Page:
Start going to open houses and look at a variety of houses and apartments etc. Specifically you are looking at house features to see what you like and dislike, and the best way to do that is in person. Do you like eat-in kitchens? Two-stories or bungalows? Carpet or hardwood or tile or don't care? Great room or separate living and family room? Bring your girlfriend with you to some, go alone to others.

    Then you make a list of what you want in a home - # of bedrooms, # of bathrooms, layout, garage or not, backyard deck or not, etc. The you sort them out according to must haves, and nice to haves. This is where looking at a bunch of houses helps because you will see houses that will make you go WTF?!? who would actually like this? (and the answer is someone does and someone else will).

    Think about your lifestyle. How long of a drive to work will you be willing to put up with? Will your girlfriend be moving in with you?

  9. #9
    Long Live the Legion Zero Hunter's Avatar
    Join Date
    May 2004
    Posts
    5,283

    Default

    This is a good site I look at from time to time to see what is for sale in my area. It pretty much covers every county in Michigan.

    www.swmric.com

    You can look for houses in your price range and the area your looking for from all the different realators without having to get them involved until you find somethng you actually want to look at. Just hit the Find A Property button and type in what your looking for.

  10. #10
    Pickled by life o1pickleboy's Avatar
    Join Date
    Apr 2005
    Location
    Michigan
    Posts
    8,246

    Default

    Been using my day looking over houses and trying to find things out like my interest rate and what property taxs would be. Namely just crushing numbers to finger out how much I would have to borrow to estimate my payment and for how long.

    I want to thank everyone for there responses.
    I'm not liberal, liberals have beliefs. I'm a democrat, the only belief I have is that republicans are wrong.

    Let's free the market, so it can enslave us all

    Myspace

  11. #11
    Elder Member Shellhead's Avatar
    Join Date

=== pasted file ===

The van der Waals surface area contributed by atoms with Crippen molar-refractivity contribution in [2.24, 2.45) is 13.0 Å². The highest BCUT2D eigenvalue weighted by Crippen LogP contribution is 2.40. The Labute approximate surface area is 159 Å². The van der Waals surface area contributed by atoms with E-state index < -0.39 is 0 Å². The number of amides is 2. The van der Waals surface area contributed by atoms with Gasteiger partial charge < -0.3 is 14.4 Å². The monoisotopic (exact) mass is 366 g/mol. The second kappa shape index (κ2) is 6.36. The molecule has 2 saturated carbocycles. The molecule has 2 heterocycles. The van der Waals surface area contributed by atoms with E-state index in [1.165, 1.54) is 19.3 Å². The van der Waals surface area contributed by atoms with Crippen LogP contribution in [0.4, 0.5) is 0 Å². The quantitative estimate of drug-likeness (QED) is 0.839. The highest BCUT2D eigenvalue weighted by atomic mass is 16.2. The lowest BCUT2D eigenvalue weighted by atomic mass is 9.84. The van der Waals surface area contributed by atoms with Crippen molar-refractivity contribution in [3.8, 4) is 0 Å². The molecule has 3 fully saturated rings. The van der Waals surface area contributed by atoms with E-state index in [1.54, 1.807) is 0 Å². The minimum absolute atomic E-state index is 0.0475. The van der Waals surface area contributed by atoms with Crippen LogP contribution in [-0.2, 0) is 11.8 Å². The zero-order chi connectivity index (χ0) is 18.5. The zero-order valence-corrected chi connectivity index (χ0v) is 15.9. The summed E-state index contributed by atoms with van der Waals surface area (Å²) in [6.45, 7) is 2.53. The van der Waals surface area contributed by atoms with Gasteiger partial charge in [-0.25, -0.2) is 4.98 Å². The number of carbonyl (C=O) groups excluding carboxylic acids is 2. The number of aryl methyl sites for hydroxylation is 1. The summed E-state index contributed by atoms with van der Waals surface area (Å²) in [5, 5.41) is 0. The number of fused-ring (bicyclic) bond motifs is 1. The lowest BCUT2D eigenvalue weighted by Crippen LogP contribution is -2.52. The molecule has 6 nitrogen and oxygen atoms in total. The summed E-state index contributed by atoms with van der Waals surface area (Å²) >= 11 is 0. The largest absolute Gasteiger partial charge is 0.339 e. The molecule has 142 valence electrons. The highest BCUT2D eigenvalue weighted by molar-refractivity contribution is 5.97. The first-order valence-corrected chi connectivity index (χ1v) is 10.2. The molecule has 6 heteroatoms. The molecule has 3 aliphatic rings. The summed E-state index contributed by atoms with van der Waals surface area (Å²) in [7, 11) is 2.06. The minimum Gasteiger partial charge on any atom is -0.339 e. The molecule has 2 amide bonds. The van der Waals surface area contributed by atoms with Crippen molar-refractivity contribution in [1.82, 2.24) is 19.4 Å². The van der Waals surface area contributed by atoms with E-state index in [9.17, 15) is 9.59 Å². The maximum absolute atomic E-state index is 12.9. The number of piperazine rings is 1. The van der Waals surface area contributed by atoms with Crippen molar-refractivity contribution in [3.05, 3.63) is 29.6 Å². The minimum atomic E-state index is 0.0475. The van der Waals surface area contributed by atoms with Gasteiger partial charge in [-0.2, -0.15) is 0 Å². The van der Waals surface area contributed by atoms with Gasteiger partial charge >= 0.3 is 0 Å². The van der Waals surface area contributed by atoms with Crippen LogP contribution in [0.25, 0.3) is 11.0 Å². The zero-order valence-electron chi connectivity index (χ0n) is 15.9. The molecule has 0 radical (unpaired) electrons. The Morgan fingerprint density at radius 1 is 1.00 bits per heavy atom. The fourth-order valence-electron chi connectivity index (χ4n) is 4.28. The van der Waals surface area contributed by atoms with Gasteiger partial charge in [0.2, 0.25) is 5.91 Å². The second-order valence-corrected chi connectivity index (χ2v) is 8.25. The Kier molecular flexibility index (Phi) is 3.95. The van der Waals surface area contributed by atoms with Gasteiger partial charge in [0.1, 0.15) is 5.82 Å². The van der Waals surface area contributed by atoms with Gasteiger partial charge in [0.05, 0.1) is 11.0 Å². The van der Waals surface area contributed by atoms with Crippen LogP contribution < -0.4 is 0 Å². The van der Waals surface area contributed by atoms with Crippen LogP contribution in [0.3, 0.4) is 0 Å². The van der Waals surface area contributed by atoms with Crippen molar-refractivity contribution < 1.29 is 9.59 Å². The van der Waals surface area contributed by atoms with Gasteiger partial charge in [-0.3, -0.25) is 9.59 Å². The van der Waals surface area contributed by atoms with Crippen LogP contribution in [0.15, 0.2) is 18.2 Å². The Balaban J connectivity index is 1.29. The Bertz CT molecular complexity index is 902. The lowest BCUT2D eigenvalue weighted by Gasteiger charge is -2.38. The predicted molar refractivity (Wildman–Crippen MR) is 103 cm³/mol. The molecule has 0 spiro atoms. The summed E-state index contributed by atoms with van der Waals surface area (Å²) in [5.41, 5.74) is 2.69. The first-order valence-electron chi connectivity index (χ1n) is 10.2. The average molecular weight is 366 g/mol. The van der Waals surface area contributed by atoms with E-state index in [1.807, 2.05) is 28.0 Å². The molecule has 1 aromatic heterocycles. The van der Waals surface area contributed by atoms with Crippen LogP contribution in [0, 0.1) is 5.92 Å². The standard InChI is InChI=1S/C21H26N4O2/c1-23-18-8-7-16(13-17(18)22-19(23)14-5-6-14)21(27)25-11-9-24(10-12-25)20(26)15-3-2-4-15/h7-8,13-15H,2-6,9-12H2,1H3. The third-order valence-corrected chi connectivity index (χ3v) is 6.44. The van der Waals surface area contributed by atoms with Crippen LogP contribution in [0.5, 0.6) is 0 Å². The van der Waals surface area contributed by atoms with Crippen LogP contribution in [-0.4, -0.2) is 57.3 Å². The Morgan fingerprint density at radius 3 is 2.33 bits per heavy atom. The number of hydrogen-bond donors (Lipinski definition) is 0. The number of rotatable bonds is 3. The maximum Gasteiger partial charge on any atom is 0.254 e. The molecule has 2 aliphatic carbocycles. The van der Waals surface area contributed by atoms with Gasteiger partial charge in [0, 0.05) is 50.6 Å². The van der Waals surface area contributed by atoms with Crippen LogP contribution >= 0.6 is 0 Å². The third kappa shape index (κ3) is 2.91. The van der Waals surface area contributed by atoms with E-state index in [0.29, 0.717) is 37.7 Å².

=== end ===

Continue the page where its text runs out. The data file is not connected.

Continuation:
May 2004
    Location
    Twin Cities
    Posts
    17,744

    Default

    Another good website is zillow.com. Gives you a good idea of property values in an area, so when it comes time to make an offer, you have good basis for naming your price. It also gives an estimate for the monthly mortgage payment or rental cost.

    I bought my first house 15 months ago. 2 years before I started looking, I read up on how to improve my credit score, and went to work on that. A year before I started househunting, I did a lot of reading online about the process. I read tips about what to look for while househunting, how to pick a real estate agent, what to expect of closing costs in my state, etc. I also spent a lot of time walking around my neighborhood, looking at houses and yards, thinking about what I did and didn't want. I also looked at a lot of floorplans online, read up on various common DIY projects, and put together a more detailed version of my usual budget spreadsheet, to get a realistic idea of how much I could save for downpayment, how much I could afford in terms of closing costs, and how much house I could afford. The old rule of thumb was to buy as much house as you could possibly afford, under the assumption that you will eventually be making more money and can more easily afford the house payments at time goes on. I decided to ignore that rule, because I'm older than the usual first-time homeowner, I'm probably near the limit of what I can earn in my line of work, and I expect that the American economy will never be as strong again as it was in the early 2000s.